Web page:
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off to meet death but possible freedom. But this need is nothing new. In the seventies, feminists already appropriated the female superhero Wonder Woman for their own purposes. Dara Birnbaum's pioneering video «Technology/Transformation: Wonder Woman» (1978?) can be regarded as a precursor to our discussion.
In other words: there is great need for unruly girls—a potential of wishes which Hollywood, television, independent films and video art evoke and satisfy to the same extent, albeit with different aesthetics and degrees of complexity. Even though Hollywood movies and soap operas tend to prefer simpler structures, we must not jump to the conclusion that female artists would in general create more complex, off-beat or critical products or unrulier wild girls.
A figure that stands for a strong representation of the wild and unruly girl and her image is the female hacker operating in secrecy. In 1998 the American video artist Toni Dove produced the first part of a trilogy involving interactive video and sound installations, «Artificial Changelings,» which links the stories of two unruly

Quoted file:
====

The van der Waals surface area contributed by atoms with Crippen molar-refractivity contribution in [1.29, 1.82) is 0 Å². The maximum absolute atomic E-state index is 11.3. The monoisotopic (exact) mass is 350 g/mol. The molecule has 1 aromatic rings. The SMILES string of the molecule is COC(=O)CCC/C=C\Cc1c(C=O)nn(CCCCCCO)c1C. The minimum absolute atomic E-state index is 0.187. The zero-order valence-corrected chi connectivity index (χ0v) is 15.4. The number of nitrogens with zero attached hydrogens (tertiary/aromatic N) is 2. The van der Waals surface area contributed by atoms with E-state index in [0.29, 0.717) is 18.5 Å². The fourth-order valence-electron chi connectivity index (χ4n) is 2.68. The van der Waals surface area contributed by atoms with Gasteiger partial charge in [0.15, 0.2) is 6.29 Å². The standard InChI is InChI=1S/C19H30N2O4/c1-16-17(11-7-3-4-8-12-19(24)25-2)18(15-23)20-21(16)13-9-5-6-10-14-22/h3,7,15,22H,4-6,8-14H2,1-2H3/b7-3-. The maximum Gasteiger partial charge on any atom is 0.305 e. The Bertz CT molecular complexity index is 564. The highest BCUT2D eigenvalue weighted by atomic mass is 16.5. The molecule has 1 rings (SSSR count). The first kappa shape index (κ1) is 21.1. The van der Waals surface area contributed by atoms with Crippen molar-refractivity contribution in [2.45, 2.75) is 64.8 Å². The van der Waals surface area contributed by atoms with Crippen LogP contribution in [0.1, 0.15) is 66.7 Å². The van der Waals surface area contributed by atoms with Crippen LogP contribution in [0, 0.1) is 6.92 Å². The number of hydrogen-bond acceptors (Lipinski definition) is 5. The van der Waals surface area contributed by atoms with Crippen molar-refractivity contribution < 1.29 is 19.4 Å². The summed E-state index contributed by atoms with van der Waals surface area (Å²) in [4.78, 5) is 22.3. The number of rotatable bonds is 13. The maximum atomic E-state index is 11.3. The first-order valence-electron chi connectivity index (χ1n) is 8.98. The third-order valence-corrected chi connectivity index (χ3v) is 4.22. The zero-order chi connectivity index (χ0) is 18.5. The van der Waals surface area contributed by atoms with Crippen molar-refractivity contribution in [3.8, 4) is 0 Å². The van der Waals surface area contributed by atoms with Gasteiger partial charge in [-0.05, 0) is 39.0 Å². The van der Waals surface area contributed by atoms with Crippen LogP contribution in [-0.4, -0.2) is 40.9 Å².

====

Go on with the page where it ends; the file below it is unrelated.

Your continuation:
women from two centuries. One is Arathusa, an upper-class lady from 19th-century Paris who—like many other female members of the upper crust at the time—is unable to resist the temptations of the beautiful articles on sale in the newly opened department stores and becomes a passionate kleptomaniac. The thrill of the danger, the prohibited act involved in stealing trifling little things makes her life exciting, enable her to transcend the every-day order of a bourgeois woman's life. Being a product of the capitalistic and bourgeois economy, she stealthily undermines its laws without publicly denouncing them. The other woman is Zilith, the hacker, who breaks into databases and retrieves information. The only thing we learn about the reasons why the hacker engages in her activities is that she wants to explore the diffuse movements of the new decentralized apparatuses of power. In both women, the artistic message seems to lie in the facets of their transgressive acts, Dove is not interested in their motivation. This aspect is reinforced by the interactive installation which—to put it in a nutshell—is designed in such a way that the viewer more or less determines the course of the action and